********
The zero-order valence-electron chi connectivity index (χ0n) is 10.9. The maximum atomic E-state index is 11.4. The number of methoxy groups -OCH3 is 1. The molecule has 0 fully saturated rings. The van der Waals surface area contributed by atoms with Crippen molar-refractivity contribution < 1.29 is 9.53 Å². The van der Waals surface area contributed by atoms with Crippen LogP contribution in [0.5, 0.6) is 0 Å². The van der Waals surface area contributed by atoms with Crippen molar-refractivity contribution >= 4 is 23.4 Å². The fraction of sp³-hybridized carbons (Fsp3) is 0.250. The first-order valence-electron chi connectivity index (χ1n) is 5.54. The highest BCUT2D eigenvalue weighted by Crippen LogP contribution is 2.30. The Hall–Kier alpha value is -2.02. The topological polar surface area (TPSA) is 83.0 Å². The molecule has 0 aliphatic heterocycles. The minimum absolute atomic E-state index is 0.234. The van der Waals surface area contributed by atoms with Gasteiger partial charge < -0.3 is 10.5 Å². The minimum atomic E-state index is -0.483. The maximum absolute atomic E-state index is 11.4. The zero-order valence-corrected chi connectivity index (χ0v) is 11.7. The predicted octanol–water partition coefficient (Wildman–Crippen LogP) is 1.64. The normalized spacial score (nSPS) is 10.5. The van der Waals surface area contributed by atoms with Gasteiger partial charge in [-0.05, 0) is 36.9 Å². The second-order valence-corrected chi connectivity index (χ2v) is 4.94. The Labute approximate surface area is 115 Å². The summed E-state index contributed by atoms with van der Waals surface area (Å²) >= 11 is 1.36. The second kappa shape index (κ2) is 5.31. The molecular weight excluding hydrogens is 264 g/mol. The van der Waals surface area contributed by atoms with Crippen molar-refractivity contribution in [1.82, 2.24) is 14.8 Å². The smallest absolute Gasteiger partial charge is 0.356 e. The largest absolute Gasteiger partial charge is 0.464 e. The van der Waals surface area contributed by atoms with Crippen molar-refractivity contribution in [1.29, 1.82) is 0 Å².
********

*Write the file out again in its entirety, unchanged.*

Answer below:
The zero-order valence-electron chi connectivity index (χ0n) is 10.9. The maximum atomic E-state index is 11.4. The number of methoxy groups -OCH3 is 1. The molecule has 0 fully saturated rings. The van der Waals surface area contributed by atoms with Crippen molar-refractivity contribution < 1.29 is 9.53 Å². The van der Waals surface area contributed by atoms with Crippen LogP contribution in [0.5, 0.6) is 0 Å². The van der Waals surface area contributed by atoms with Crippen molar-refractivity contribution >= 4 is 23.4 Å². The fraction of sp³-hybridized carbons (Fsp3) is 0.250. The first-order valence-electron chi connectivity index (χ1n) is 5.54. The highest BCUT2D eigenvalue weighted by Crippen LogP contribution is 2.30. The Hall–Kier alpha value is -2.02. The topological polar surface area (TPSA) is 83.0 Å². The molecule has 0 aliphatic heterocycles. The minimum absolute atomic E-state index is 0.234. The van der Waals surface area contributed by atoms with Gasteiger partial charge < -0.3 is 10.5 Å². The minimum atomic E-state index is -0.483. The maximum absolute atomic E-state index is 11.4. The zero-order valence-corrected chi connectivity index (χ0v) is 11.7. The predicted octanol–water partition coefficient (Wildman–Crippen LogP) is 1.64. The normalized spacial score (nSPS) is 10.5. The van der Waals surface area contributed by atoms with Gasteiger partial charge in [-0.05, 0) is 36.9 Å². The second-order valence-corrected chi connectivity index (χ2v) is 4.94. The Labute approximate surface area is 115 Å². The summed E-state index contributed by atoms with van der Waals surface area (Å²) >= 11 is 1.36. The second kappa shape index (κ2) is 5.31. The molecular weight excluding hydrogens is 264 g/mol. The van der Waals surface area contributed by atoms with Crippen molar-refractivity contribution in [1.82, 2.24) is 14.8 Å². The smallest absolute Gasteiger partial charge is 0.356 e. The largest absolute Gasteiger partial charge is 0.464 e. The van der Waals surface area contributed by atoms with Crippen molar-refractivity contribution in [1.29, 1.82) is 0 Å².